Home: Scottsdale, Ariz.
Staff: She hires various professional assistants for individual projects.
Equipment: Nikon F3 and F4s; 11 lenses from 20 to 300mm; Nikon SB-25 flashes; and Gitzo tripods. For landscapes, architecture and sometimes festivals, Hebberd is fond of her Fuji GX-617 large-format panoramic camera. She also uses a Toshiba laptop for satellite links and a CD burner.
Greatest influences: Her parents; the Dalai Lama (whom she has met several times); Nelson Mandela (whom she has also met).
Clients: Air India, Bank of America, Fuji Film, General Electric, Infosys Technologies, Mobil Oil, Monsanto, Oberoi Hotels, Singapore Airlines, Encyclopedia Brittanica, Fodor's, Geographic Expeditions, HarperCollins, Oxford University Press, St. Martins Press, the World Book and many others. Her work has appeared in Discovery, GEO and National Geographic magazines. She also has produced images for the United Nations and the governments of India and Indonesia.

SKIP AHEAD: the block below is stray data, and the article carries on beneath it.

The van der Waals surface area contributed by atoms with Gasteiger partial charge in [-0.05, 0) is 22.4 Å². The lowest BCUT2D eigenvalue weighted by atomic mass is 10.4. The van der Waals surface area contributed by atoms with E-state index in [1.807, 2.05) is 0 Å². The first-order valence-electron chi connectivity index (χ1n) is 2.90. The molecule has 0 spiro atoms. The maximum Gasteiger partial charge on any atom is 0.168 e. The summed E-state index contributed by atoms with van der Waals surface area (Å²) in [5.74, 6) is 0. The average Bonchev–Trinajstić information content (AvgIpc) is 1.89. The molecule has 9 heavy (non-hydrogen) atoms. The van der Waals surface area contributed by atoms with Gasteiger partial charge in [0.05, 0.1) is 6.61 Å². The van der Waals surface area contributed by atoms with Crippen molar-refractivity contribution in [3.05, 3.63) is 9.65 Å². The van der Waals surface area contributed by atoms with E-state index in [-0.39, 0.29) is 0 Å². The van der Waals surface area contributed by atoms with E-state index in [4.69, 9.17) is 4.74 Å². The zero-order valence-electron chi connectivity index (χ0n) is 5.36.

Other projects: Besides her book projects and stock sales on her website (culturalportraits.com), Hebberd does assignment work, sells custom photos and has worked on collaborative efforts, such as "A Day in the Life of Thailand" and "Thailand: Seven Days in the Kingdom." She also conducts educational workshops — in India, the U.S. and other countries — that encourage children to study her photographs and captions, and create original artwork inspired by what they have learned.
Future projects: Vietnam, Turkey, maybe Mexico. She also is considering writing a book of her personal stories.
Advice to aspiring travel photographers: "Treat everybody with respect. Don't have an ethnocentric, ‘us-them' attitude. It's important to show consideration, respect and appreciation for people. The more you can interact with people and tell their story, the better your photos will be."